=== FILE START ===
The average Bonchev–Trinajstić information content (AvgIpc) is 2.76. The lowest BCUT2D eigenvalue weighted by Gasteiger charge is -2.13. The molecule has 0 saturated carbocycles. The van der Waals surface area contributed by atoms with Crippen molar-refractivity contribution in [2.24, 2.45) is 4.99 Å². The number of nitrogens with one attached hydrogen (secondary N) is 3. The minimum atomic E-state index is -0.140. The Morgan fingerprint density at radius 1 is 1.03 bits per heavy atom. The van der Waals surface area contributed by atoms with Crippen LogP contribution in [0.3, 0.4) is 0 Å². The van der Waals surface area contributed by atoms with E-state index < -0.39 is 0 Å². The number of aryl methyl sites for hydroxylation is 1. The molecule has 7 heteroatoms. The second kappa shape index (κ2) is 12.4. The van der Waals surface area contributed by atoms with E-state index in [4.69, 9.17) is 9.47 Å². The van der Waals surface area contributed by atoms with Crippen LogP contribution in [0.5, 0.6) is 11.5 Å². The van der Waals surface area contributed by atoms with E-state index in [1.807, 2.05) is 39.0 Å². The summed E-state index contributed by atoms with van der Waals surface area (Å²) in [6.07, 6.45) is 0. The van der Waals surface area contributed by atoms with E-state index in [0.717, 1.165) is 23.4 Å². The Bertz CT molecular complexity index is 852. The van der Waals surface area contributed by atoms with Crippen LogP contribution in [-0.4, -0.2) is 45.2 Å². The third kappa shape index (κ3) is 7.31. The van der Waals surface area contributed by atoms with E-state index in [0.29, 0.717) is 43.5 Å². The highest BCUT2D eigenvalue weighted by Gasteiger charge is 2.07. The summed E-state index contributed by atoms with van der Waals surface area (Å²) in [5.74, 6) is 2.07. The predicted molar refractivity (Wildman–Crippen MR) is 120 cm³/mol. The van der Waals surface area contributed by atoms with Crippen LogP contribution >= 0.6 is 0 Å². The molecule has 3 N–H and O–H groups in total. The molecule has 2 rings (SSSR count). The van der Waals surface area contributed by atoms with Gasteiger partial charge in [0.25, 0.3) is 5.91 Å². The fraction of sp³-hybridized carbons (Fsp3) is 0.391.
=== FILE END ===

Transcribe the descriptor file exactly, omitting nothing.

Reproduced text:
The average Bonchev–Trinajstić information content (AvgIpc) is 2.76. The lowest BCUT2D eigenvalue weighted by Gasteiger charge is -2.13. The molecule has 0 saturated carbocycles. The van der Waals surface area contributed by atoms with Crippen molar-refractivity contribution in [2.24, 2.45) is 4.99 Å². The number of nitrogens with one attached hydrogen (secondary N) is 3. The minimum atomic E-state index is -0.140. The Morgan fingerprint density at radius 1 is 1.03 bits per heavy atom. The van der Waals surface area contributed by atoms with Crippen LogP contribution in [0.3, 0.4) is 0 Å². The van der Waals surface area contributed by atoms with E-state index < -0.39 is 0 Å². The number of aryl methyl sites for hydroxylation is 1. The molecule has 7 heteroatoms. The second kappa shape index (κ2) is 12.4. The van der Waals surface area contributed by atoms with E-state index in [4.69, 9.17) is 9.47 Å². The van der Waals surface area contributed by atoms with Crippen LogP contribution in [0.5, 0.6) is 11.5 Å². The van der Waals surface area contributed by atoms with E-state index in [1.807, 2.05) is 39.0 Å². The summed E-state index contributed by atoms with van der Waals surface area (Å²) in [6.07, 6.45) is 0. The van der Waals surface area contributed by atoms with E-state index in [0.717, 1.165) is 23.4 Å². The Bertz CT molecular complexity index is 852. The van der Waals surface area contributed by atoms with Crippen LogP contribution in [-0.4, -0.2) is 45.2 Å². The third kappa shape index (κ3) is 7.31. The van der Waals surface area contributed by atoms with E-state index in [0.29, 0.717) is 43.5 Å². The highest BCUT2D eigenvalue weighted by Gasteiger charge is 2.07. The summed E-state index contributed by atoms with van der Waals surface area (Å²) in [5.74, 6) is 2.07. The predicted molar refractivity (Wildman–Crippen MR) is 120 cm³/mol. The van der Waals surface area contributed by atoms with Crippen LogP contribution >= 0.6 is 0 Å². The molecule has 3 N–H and O–H groups in total. The molecule has 2 rings (SSSR count). The van der Waals surface area contributed by atoms with Gasteiger partial charge in [0.25, 0.3) is 5.91 Å². The fraction of sp³-hybridized carbons (Fsp3) is 0.391.